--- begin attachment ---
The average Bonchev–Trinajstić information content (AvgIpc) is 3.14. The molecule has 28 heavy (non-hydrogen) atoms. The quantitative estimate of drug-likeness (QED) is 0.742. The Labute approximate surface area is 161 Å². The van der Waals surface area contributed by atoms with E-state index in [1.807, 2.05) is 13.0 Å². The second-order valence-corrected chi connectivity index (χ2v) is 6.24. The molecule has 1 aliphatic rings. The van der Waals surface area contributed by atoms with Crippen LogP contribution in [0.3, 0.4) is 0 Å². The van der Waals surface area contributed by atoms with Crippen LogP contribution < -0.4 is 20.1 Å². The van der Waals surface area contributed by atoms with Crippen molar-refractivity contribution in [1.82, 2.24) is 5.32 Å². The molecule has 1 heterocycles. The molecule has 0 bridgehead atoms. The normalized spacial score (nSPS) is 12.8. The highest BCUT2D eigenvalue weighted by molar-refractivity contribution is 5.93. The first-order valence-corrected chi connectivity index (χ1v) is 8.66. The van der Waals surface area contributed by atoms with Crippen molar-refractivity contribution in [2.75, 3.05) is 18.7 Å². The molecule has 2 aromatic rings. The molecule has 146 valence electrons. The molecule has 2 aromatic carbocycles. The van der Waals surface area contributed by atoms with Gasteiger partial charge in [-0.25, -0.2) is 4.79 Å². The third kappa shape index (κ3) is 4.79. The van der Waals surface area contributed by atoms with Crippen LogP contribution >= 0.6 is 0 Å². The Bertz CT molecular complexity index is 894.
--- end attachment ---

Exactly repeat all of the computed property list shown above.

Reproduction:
The average Bonchev–Trinajstić information content (AvgIpc) is 3.14. The molecule has 28 heavy (non-hydrogen) atoms. The quantitative estimate of drug-likeness (QED) is 0.742. The Labute approximate surface area is 161 Å². The van der Waals surface area contributed by atoms with E-state index in [1.807, 2.05) is 13.0 Å². The second-order valence-corrected chi connectivity index (χ2v) is 6.24. The molecule has 1 aliphatic rings. The van der Waals surface area contributed by atoms with Crippen LogP contribution in [0.3, 0.4) is 0 Å². The van der Waals surface area contributed by atoms with Crippen LogP contribution < -0.4 is 20.1 Å². The van der Waals surface area contributed by atoms with Crippen molar-refractivity contribution in [1.82, 2.24) is 5.32 Å². The molecule has 1 heterocycles. The molecule has 0 bridgehead atoms. The normalized spacial score (nSPS) is 12.8. The highest BCUT2D eigenvalue weighted by molar-refractivity contribution is 5.93. The first-order valence-corrected chi connectivity index (χ1v) is 8.66. The van der Waals surface area contributed by atoms with Crippen molar-refractivity contribution in [2.75, 3.05) is 18.7 Å². The molecule has 2 aromatic rings. The molecule has 146 valence electrons. The molecule has 2 aromatic carbocycles. The van der Waals surface area contributed by atoms with Gasteiger partial charge in [-0.25, -0.2) is 4.79 Å². The third kappa shape index (κ3) is 4.79. The van der Waals surface area contributed by atoms with Crippen LogP contribution >= 0.6 is 0 Å². The Bertz CT molecular complexity index is 894.